New: More than 100 people have died in the unrest
Almost 400,000 troops, officers deployed
Venezuela’s government says it will ban protests ahead of this weekend’s vote for a special constitutional assembly – a direct challenge to opposition leaders who planned massive Friday demonstrations against the election.
The ban, announced Thursday toward the end of an opposition-led general strike that shuttered some businesses nationwide for two days, begins Friday and continues through Tuesday, interior and justice minister Néstor Reverol said.
He prohibited “all public meetings and demonstrations, gatherings and other similar acts that might disturb the electoral process.”
Those who run afoul of the ban risk prison sentences of five to 10 years, he said.
The move comes as Venezuela, in the midst of an economic and political crisis that has spurred street protests for months, prepares for Sunday’s vote called by President Nicolás Maduro.
Voters will elect representatives for a 545-seat special assembly that would have powers to rewrite the South American country’s 1999 constitution and dissolve state institutions.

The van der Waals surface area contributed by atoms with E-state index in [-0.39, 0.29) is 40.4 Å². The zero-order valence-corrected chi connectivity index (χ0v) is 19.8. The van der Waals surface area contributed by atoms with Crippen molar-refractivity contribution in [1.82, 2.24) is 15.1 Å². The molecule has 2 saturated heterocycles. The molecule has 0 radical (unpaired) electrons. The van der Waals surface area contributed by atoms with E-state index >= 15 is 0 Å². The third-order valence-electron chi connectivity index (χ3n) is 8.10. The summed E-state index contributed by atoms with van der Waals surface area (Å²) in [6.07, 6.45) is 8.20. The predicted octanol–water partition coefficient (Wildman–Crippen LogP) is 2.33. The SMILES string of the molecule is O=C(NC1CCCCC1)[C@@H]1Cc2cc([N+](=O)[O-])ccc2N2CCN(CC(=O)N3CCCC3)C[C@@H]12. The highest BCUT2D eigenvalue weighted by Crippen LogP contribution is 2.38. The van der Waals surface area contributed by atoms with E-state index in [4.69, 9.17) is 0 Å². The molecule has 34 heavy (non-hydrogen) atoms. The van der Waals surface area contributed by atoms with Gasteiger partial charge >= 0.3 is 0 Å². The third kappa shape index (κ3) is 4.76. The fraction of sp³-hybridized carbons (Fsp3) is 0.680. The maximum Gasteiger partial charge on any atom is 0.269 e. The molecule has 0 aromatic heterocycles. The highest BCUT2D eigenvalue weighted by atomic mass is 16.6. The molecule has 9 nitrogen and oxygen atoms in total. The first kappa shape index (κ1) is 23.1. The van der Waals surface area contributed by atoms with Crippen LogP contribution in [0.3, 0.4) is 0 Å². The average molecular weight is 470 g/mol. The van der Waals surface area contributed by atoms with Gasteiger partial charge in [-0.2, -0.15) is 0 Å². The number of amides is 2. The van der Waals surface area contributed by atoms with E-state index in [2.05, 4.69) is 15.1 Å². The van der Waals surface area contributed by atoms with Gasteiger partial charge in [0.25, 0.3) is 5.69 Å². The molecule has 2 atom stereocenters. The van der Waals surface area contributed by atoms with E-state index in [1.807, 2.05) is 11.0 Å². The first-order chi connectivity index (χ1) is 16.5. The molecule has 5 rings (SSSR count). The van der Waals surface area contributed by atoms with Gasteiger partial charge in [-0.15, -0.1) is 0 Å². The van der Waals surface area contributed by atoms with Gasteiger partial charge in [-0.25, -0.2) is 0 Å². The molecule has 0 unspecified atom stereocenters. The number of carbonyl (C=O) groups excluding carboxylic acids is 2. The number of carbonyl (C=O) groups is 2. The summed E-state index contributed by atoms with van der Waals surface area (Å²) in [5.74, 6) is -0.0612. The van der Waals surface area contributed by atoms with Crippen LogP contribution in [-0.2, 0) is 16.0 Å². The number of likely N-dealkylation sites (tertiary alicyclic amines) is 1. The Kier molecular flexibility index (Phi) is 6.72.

Maduro’s critics say the new body would essentially replace the opposition-led National Assembly, and allow Maduro supporters to give him more sweeping powers. Maduro has said that rewriting the constitution is needed to restore order, apply justice and re-establish peace.
It wasn’t immediately clear how effective the protest ban would be. Opposition leaders already have called for mass demonstrations Friday in the capital, Caracas.
Maduro, during a huge rally for his supporters, told the crowd he has proposed talks with the opposition, “a table for dialogue and reconciliation for the homeland.”
The President said he wanted to avoid more violence and the opposition should stop protesting in the streets. “A table of peace. A real table of peace,” Maduro shouted. “I would be happy if we could install this before the (vote).”
Freddy Guevara, vice president of the National Assembly, said Thursday evening that protests will continue through Sunday.